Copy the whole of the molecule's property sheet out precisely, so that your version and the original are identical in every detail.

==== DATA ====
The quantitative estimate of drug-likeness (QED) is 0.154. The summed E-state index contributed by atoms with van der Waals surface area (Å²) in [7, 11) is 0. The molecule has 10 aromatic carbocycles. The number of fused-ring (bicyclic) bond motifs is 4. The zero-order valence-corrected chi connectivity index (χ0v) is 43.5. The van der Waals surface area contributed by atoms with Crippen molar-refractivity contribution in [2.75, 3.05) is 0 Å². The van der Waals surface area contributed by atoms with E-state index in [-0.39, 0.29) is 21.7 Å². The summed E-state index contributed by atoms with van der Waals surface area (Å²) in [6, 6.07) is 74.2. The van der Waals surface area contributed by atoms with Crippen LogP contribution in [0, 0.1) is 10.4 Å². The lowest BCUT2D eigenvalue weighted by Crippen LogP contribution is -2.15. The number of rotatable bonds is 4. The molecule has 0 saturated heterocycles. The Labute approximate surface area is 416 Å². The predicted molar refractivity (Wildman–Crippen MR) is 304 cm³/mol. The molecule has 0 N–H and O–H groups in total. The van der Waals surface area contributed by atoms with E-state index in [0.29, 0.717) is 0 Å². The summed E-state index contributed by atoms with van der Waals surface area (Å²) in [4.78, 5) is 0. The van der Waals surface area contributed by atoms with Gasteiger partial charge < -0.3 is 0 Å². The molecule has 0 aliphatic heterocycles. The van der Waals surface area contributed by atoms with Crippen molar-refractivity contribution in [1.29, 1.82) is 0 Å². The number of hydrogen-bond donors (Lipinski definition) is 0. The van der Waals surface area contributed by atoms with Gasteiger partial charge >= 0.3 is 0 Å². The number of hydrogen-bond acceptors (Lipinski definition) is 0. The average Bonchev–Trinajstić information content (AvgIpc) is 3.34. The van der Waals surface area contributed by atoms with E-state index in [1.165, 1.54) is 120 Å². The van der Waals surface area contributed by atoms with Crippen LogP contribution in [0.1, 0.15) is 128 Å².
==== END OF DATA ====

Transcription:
The quantitative estimate of drug-likeness (QED) is 0.154. The summed E-state index contributed by atoms with van der Waals surface area (Å²) in [7, 11) is 0. The molecule has 10 aromatic carbocycles. The number of fused-ring (bicyclic) bond motifs is 4. The zero-order valence-corrected chi connectivity index (χ0v) is 43.5. The van der Waals surface area contributed by atoms with Crippen molar-refractivity contribution in [2.75, 3.05) is 0 Å². The van der Waals surface area contributed by atoms with E-state index in [-0.39, 0.29) is 21.7 Å². The summed E-state index contributed by atoms with van der Waals surface area (Å²) in [6, 6.07) is 74.2. The van der Waals surface area contributed by atoms with Crippen LogP contribution in [0, 0.1) is 10.4 Å². The lowest BCUT2D eigenvalue weighted by Crippen LogP contribution is -2.15. The number of rotatable bonds is 4. The molecule has 0 saturated heterocycles. The Labute approximate surface area is 416 Å². The predicted molar refractivity (Wildman–Crippen MR) is 304 cm³/mol. The molecule has 0 N–H and O–H groups in total. The van der Waals surface area contributed by atoms with E-state index in [0.29, 0.717) is 0 Å². The summed E-state index contributed by atoms with van der Waals surface area (Å²) in [4.78, 5) is 0. The van der Waals surface area contributed by atoms with Gasteiger partial charge < -0.3 is 0 Å². The molecule has 0 aliphatic heterocycles. The van der Waals surface area contributed by atoms with Crippen molar-refractivity contribution in [1.29, 1.82) is 0 Å². The number of hydrogen-bond donors (Lipinski definition) is 0. The van der Waals surface area contributed by atoms with Gasteiger partial charge >= 0.3 is 0 Å². The number of hydrogen-bond acceptors (Lipinski definition) is 0. The average Bonchev–Trinajstić information content (AvgIpc) is 3.34. The van der Waals surface area contributed by atoms with E-state index in [1.165, 1.54) is 120 Å². The van der Waals surface area contributed by atoms with Crippen LogP contribution in [0.1, 0.15) is 128 Å².